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Publisher's Summary

From the author of The Other Einstein, the mesmerizing tale of what kind of woman could have inspired an American dynasty.

Clara Kelley is not who they think she is. She's not the experienced Irish maid who was hired to work in one of Pittsburgh's grandest households. She's a poor farmer's daughter with nowhere to go and nothing in her pockets. But the other woman with the same name has vanished, and pretending to be her just might get Clara some money to send back home.

If she can keep up the ruse, that is. Serving as a lady's maid in the household of Andrew Carnegie requires skills she doesn't have, answering to an icy mistress who rules her sons and her domain with an iron fist. What Clara does have is a resolve as strong as the steel Pittsburgh is becoming famous for, coupled with an uncanny understanding of business, and Andrew begins to rely on her. But Clara can't let her guard down, not even when Andrew becomes something more than an employer. Revealing her past might ruin her future - and her family's.

With captivating insight and heart, Carnegie's Maid tells the story of one brilliant woman who may have spurred Andrew Carnegie's transformation from ruthless industrialist into the world's first true philanthropist.

©2018 Marie Benedict (P)2018 Random House Audio

What members say

Average Customer Ratings

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  • Overall
    5 out of 5 stars
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    4 out of 5 stars
  • Story
    5 out of 5 stars

Engaging story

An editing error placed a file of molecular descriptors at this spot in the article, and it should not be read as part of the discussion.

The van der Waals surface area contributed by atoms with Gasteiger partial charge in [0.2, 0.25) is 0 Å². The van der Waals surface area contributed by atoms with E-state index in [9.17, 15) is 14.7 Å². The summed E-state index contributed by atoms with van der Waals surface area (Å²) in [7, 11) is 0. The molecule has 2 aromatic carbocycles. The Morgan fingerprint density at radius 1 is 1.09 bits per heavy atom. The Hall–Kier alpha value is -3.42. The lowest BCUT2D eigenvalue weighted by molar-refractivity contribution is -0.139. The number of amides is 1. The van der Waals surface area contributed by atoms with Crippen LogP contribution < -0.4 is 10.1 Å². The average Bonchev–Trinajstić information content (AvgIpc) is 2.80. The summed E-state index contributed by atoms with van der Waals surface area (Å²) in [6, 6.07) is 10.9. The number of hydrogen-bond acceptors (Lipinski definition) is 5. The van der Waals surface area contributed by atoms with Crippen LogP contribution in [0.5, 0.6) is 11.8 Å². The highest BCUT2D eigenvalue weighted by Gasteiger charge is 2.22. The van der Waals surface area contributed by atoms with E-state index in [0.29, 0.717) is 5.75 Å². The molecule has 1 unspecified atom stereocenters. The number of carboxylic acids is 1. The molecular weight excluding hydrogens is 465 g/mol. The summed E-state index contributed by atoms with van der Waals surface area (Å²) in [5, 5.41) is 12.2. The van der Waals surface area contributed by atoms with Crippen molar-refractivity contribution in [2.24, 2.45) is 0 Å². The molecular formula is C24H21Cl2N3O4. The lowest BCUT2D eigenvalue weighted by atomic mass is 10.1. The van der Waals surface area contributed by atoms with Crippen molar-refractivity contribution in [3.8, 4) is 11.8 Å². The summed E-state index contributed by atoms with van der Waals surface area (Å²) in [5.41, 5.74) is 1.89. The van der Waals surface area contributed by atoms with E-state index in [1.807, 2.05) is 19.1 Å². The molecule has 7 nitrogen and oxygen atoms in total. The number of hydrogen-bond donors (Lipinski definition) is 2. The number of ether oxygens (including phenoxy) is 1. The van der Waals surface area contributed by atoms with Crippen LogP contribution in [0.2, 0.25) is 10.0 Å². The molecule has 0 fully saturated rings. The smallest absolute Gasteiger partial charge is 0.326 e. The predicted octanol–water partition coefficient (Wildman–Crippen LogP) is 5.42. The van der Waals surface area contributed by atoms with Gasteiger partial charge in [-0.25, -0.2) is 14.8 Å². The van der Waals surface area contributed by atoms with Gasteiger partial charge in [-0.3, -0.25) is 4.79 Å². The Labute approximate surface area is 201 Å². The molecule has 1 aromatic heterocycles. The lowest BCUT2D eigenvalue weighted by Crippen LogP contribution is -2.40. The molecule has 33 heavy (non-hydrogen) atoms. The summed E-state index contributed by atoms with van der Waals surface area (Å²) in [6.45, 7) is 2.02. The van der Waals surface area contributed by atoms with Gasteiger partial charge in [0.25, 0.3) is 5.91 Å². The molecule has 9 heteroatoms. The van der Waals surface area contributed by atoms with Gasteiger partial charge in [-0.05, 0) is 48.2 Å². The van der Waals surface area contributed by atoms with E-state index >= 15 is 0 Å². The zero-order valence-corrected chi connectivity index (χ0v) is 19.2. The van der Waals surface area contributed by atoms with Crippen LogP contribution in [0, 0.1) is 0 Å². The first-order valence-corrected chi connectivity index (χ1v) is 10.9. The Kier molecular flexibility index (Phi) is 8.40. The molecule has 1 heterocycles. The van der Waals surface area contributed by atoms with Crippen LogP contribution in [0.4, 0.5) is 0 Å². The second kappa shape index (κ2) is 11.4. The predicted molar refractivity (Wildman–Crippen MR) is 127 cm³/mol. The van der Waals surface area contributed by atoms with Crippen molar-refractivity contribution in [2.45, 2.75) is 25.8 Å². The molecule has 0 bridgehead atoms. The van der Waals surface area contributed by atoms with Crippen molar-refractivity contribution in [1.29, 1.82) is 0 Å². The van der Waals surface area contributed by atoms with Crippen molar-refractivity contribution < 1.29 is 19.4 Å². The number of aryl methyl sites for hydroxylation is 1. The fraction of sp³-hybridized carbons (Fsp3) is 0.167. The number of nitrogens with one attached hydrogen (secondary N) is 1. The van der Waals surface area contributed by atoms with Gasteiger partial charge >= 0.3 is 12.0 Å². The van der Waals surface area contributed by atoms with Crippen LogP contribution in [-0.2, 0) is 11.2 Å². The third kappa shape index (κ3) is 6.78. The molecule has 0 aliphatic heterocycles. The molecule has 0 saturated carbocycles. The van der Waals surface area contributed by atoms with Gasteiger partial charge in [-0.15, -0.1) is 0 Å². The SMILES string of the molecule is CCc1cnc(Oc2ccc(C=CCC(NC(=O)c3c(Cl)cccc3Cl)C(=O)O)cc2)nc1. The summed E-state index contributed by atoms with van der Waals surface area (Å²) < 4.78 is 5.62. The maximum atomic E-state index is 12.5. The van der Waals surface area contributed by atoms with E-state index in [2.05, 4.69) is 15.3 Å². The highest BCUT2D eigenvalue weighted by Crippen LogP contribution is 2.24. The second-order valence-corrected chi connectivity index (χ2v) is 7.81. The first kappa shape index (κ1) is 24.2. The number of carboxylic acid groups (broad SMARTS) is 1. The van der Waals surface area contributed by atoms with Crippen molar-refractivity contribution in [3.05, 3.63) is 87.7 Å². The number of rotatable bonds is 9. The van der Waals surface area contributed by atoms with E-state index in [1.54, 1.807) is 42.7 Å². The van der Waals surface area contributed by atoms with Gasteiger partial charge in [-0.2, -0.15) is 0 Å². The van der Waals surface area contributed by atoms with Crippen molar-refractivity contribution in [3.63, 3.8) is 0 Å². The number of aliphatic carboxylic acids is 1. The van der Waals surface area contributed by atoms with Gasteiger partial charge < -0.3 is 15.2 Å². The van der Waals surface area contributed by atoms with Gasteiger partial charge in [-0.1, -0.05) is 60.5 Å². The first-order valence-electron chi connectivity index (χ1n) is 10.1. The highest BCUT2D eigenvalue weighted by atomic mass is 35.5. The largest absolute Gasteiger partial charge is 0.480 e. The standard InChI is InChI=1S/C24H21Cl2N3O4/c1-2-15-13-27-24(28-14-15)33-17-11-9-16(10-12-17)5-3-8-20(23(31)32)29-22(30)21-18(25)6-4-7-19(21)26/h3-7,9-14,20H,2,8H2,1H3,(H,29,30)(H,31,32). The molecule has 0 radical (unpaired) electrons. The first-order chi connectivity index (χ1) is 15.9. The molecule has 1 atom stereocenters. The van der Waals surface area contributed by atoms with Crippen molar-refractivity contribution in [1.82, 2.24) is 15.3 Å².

I enjoyed this story very much. The characters were believable and the epilogue answered myself question about where the inspiration was born.
I cannot say I didn’t like the narrator. She gave each person a very good voice. But something in her speech pattern, or high notes, bothered me. I was not able to listen in one start but that is not so bad.

6 of 6 people found this review helpful

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    5 out of 5 stars
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Very entertaining

Although, predictable at times, I found the book very entertaining and easy to listen to.

2 of 2 people found this review helpful

  • Overall
    3 out of 5 stars
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    2 out of 5 stars
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    3 out of 5 stars

Shallow

Carnegie’s Maid could have been an exciting tale of one of America’s most interesting and wealthy families. It could have presented the historical relevance of an penniless, immigrant family coming to America, and the contributions they made to our country through hard work and determination. It could have been a story of inspiration, and the importance of equality in this country at a time in which it is so desperately needed.
However, this was a terribly written and horribly narrated soap opera version of a book in much need of a good editor and a complete redo. The story began on a weak premise, and only got weaker. My greatest irritation, second only to the unforgivable narration, was the incredibly sophisticated language used by the main character. An Irish country girl, educated as she may have been, would never have been capable of the dialogue used throughout her every interaction. It was not plausible!